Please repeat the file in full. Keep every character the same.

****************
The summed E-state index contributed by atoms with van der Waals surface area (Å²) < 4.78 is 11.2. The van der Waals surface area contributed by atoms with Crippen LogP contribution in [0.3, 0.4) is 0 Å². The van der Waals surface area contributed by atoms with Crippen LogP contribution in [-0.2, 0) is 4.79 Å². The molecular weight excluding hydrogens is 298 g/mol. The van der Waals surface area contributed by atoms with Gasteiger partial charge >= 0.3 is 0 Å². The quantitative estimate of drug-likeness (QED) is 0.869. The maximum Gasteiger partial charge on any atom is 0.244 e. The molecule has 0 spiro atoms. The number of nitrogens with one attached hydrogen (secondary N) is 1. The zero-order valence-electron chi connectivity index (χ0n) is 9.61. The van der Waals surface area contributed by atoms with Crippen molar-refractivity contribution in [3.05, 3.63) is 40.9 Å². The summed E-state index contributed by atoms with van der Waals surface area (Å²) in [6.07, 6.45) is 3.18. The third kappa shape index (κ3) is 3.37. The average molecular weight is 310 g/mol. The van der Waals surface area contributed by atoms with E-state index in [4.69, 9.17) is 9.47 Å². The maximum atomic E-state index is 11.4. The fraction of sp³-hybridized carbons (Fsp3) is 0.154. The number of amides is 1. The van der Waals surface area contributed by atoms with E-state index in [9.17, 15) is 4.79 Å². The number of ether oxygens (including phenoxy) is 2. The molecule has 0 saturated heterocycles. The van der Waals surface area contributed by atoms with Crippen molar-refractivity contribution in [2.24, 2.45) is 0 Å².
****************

The summed E-state index contributed by atoms with van der Waals surface area (Å²) < 4.78 is 11.2. The van der Waals surface area contributed by atoms with Crippen LogP contribution in [0.3, 0.4) is 0 Å². The van der Waals surface area contributed by atoms with Crippen LogP contribution in [-0.2, 0) is 4.79 Å². The molecular weight excluding hydrogens is 298 g/mol. The van der Waals surface area contributed by atoms with Gasteiger partial charge >= 0.3 is 0 Å². The quantitative estimate of drug-likeness (QED) is 0.869. The maximum Gasteiger partial charge on any atom is 0.244 e. The molecule has 0 spiro atoms. The number of nitrogens with one attached hydrogen (secondary N) is 1. The zero-order valence-electron chi connectivity index (χ0n) is 9.61. The van der Waals surface area contributed by atoms with Crippen molar-refractivity contribution in [3.05, 3.63) is 40.9 Å². The summed E-state index contributed by atoms with van der Waals surface area (Å²) in [6.07, 6.45) is 3.18. The third kappa shape index (κ3) is 3.37. The average molecular weight is 310 g/mol. The van der Waals surface area contributed by atoms with E-state index in [4.69, 9.17) is 9.47 Å². The maximum atomic E-state index is 11.4. The fraction of sp³-hybridized carbons (Fsp3) is 0.154. The number of amides is 1. The van der Waals surface area contributed by atoms with E-state index in [9.17, 15) is 4.79 Å². The number of ether oxygens (including phenoxy) is 2. The molecule has 0 saturated heterocycles. The van der Waals surface area contributed by atoms with Crippen molar-refractivity contribution in [2.24, 2.45) is 0 Å².